The language is clear and direct. The use of older forms of address in stanza 3, “Thou,” “thee,” and “thine,” lends seriousness to the speaker’s reflections. They carry the weight of tradition. The image patterns in the poem move from obscurity to clarity. In the first stanza the haze blocks the speaker’s ability to see the vista he suspects is before him. In the second, with the advent of noontime, the haze begins to clear. By the third stanza he sees more clearly in his mind the nature of his problem with belief in God, and in the fourth his physical eyes and his mind’s eye see the truth of his situation.

The poem’s vocabulary is specific yet rich in connotation. The first two words, “Immeasurable haze,” create an image of vastness, a picture of an open landscape marked only by a few paltry trees. They give an immediate sense of the limits of sight but not of imagination. Measurement is a precise activity, and the speaker recognizes the haze as “immeasurable.” The haze, which engulfs the speaker and obscures his vision, is not cloud or fog, but particles of water vapor, smoke, or dust; again, natural elements symbolize the speaker’s condition and how he has defined himself in nature. A third word that carries precise meaning is “graveyard.” While the dictionary shows cemetery and graveyard as synonyms, Winters chose the latter to name the poem’s setting. Cemetery’s root word, from the Greek, means “to put to sleep,” whereas graveyard is an Anglo-Saxon compound noun. It includes the word “grave,” which means several things besides a burial place for the body. Of special note are its meanings as an adjective—describing situations or places filled with great importance, filled with danger, or solemn and dignified. In this one word the reader perceives the poem’s content as active, not passive, and as serious, not lighthearted or superficial.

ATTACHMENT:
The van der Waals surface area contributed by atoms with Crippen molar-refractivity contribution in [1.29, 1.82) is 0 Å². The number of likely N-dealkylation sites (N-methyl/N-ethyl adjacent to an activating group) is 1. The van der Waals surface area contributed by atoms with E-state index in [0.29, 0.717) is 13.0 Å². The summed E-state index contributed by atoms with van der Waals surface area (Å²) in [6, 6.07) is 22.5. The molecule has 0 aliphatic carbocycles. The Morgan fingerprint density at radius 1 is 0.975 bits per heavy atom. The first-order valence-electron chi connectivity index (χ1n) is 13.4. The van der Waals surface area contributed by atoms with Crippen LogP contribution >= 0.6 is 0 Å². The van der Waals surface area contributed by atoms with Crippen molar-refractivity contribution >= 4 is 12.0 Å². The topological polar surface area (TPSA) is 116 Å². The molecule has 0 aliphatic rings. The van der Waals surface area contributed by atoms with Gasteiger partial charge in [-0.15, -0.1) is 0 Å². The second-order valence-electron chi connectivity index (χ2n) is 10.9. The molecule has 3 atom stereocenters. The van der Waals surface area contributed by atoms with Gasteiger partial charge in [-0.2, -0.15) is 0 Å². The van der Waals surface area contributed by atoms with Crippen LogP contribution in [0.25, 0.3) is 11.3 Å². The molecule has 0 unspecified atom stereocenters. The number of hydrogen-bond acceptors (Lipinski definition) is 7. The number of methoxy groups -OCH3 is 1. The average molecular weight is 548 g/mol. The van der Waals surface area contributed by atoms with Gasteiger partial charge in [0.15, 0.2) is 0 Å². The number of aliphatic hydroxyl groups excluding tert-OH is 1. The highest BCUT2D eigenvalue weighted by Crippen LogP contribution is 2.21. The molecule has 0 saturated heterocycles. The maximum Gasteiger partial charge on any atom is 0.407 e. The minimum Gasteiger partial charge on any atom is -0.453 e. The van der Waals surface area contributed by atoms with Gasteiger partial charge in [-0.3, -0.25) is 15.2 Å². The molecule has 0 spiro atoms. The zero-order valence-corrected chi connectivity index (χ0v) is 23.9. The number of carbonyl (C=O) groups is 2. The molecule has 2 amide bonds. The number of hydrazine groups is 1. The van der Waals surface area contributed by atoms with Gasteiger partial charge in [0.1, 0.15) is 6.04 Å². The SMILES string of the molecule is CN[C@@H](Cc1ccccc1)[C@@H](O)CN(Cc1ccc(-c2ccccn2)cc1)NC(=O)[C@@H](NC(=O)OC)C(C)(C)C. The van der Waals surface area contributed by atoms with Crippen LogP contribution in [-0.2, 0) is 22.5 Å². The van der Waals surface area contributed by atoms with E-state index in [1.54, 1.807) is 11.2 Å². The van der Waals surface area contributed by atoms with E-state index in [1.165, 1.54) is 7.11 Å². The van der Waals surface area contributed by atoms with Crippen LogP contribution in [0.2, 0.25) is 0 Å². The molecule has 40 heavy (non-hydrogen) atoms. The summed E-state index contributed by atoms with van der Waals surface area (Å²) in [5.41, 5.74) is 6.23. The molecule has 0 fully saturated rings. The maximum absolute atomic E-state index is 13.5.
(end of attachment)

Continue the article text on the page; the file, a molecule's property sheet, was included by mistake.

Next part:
The poem is written in the three-foot line known as trimeter, a nice choice as the three-beat line keeps the three-person God in focus. Trimeter was popular with some British Romantic poets as well as with the Irish poet William Butler Yeats (1865-1939). Using trimeter allows Winters to participate in the tradition of writing about nature’s role in leading humans to certain understandings of the world.

Each stanza rhymes irregularly. Couplets are used in stanzas 1, 2, and 4. Stanza 3 is the climax of the poem, and here Winters uses alternating rhymes (ababcdcdefef) to echo the speaker’s indecisiveness. As a formal poet, one who used rhyme and meter, Winters was aware of the value of traditional versification in giving structure to verse. The variations in rhyme combined with the metrical steadiness create a feeling of ambivalence while promising resolution.